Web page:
## Abstract

It may surprise many people how often mathematical ideas arise in popular TV game shows, either in pointing the way towards good tactics, or simply adding to the viewer’s enjoyment. The general idea of the *Utility* of a sum of money, rather than its actual amount, has a strong influence on whether a contestant will play safe, or take a riskier but potentially more rewarding path. We look at (of course) “Monty Hall’s” game, but also its extension to more then three boxes; maths comes up in “The Price is Right”, both in making sensible guesses at the value of prizes, and in the final part, when three contestants spin a giant wheel, seeking the largest score from one or two spins *without going over* the score 100. Newer games such as “Pointless” and “Two Tribes” throw up subtle but interesting maths—how really unlucky could a contestant be, or how a game could be made fairer to all players. Utility can explain many actions in the “Million Pound Drop”, “Deal or No Deal”, and “Who wants to be a Millionaire?”, and we consider at what stage contestants in “The Weakest Link” should bank the accumulated funds. The idea of Backwards Induction, applied to the short-lived “The Colour of Money”, proves that there *was* some optimal strategy at all stages of the game. Several formats have used variations on the well-known “Prisoner’s Dilemma” to split, or share, a prize. Teams of different sizes might arise in some formats, (in pub quizzes, can we find a good handicapping system to use?).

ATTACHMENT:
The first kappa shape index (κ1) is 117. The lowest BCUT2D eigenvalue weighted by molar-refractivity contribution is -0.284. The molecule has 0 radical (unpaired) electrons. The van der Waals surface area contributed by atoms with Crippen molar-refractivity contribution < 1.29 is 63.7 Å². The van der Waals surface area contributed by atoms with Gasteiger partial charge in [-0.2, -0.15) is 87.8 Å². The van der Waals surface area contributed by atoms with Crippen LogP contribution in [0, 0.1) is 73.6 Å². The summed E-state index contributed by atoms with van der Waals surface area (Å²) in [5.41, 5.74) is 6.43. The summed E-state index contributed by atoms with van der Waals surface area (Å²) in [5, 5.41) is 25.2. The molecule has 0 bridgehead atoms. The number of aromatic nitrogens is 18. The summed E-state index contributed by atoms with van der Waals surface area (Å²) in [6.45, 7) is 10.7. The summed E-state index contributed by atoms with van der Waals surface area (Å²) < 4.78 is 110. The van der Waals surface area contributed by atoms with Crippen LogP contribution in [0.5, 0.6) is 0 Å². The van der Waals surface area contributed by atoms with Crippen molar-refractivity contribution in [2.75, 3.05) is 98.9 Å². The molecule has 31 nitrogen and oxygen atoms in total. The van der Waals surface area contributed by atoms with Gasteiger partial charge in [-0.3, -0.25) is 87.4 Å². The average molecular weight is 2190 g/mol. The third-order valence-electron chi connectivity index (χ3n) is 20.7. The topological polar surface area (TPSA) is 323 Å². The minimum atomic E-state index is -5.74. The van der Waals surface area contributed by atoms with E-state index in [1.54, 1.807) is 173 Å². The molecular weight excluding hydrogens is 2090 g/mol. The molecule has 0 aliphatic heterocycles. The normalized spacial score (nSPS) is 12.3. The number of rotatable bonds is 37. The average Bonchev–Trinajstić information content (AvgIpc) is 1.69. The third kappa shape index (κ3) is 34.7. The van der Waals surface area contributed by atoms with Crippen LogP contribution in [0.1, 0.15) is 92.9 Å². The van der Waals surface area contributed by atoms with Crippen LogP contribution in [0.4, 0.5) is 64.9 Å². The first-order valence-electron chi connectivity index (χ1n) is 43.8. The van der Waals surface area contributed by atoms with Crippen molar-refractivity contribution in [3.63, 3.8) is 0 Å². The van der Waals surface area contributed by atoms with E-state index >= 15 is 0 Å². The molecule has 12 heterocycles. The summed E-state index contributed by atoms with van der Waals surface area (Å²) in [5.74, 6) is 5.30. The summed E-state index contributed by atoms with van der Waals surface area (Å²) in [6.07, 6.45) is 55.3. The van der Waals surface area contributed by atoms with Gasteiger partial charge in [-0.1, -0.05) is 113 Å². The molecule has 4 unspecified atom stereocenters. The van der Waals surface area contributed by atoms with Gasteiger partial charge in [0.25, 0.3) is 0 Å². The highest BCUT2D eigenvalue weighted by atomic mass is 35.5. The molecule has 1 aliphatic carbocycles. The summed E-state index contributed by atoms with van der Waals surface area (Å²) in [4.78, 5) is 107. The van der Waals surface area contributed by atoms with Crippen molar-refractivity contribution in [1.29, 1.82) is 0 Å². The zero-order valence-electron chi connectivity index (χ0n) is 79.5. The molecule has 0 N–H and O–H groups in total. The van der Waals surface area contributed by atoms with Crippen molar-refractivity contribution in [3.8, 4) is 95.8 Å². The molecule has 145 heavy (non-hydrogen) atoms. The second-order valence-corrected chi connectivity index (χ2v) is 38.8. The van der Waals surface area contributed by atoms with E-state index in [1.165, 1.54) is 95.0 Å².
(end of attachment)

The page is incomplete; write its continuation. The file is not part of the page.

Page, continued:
## Keywords

Correct Answer Final Round Large Team Golden Ball Original Choice## References

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